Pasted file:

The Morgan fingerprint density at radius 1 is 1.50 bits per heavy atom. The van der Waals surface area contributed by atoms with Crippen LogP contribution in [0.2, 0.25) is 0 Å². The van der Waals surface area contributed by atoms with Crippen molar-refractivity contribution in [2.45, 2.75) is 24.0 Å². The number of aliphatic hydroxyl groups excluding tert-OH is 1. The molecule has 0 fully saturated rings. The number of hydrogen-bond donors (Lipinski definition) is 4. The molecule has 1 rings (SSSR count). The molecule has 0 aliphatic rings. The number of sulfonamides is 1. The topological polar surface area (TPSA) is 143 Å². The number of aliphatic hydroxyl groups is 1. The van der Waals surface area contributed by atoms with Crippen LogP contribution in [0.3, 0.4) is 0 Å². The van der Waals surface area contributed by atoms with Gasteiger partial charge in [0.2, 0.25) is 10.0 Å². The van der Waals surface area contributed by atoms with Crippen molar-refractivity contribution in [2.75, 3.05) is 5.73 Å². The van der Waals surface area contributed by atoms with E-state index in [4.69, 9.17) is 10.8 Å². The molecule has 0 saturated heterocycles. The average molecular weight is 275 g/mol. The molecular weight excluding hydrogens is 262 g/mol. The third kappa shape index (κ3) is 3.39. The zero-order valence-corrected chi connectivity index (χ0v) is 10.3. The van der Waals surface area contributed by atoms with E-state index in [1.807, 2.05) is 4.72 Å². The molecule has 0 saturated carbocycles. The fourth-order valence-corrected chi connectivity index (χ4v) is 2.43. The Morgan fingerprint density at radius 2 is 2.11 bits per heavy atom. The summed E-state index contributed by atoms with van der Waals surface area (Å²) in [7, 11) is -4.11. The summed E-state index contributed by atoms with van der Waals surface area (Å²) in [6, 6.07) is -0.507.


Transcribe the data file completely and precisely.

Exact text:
The Morgan fingerprint density at radius 1 is 1.50 bits per heavy atom. The van der Waals surface area contributed by atoms with Crippen LogP contribution in [0.2, 0.25) is 0 Å². The van der Waals surface area contributed by atoms with Crippen molar-refractivity contribution in [2.45, 2.75) is 24.0 Å². The number of aliphatic hydroxyl groups excluding tert-OH is 1. The molecule has 0 fully saturated rings. The number of hydrogen-bond donors (Lipinski definition) is 4. The molecule has 1 rings (SSSR count). The molecule has 0 aliphatic rings. The number of sulfonamides is 1. The topological polar surface area (TPSA) is 143 Å². The number of aliphatic hydroxyl groups is 1. The van der Waals surface area contributed by atoms with Crippen LogP contribution in [0.3, 0.4) is 0 Å². The van der Waals surface area contributed by atoms with Gasteiger partial charge in [0.2, 0.25) is 10.0 Å². The van der Waals surface area contributed by atoms with Crippen molar-refractivity contribution in [2.75, 3.05) is 5.73 Å². The van der Waals surface area contributed by atoms with E-state index in [4.69, 9.17) is 10.8 Å². The molecule has 0 saturated heterocycles. The average molecular weight is 275 g/mol. The molecular weight excluding hydrogens is 262 g/mol. The third kappa shape index (κ3) is 3.39. The zero-order valence-corrected chi connectivity index (χ0v) is 10.3. The van der Waals surface area contributed by atoms with E-state index in [1.807, 2.05) is 4.72 Å². The molecule has 0 saturated carbocycles. The fourth-order valence-corrected chi connectivity index (χ4v) is 2.43. The Morgan fingerprint density at radius 2 is 2.11 bits per heavy atom. The summed E-state index contributed by atoms with van der Waals surface area (Å²) in [7, 11) is -4.11. The summed E-state index contributed by atoms with van der Waals surface area (Å²) in [6, 6.07) is -0.507.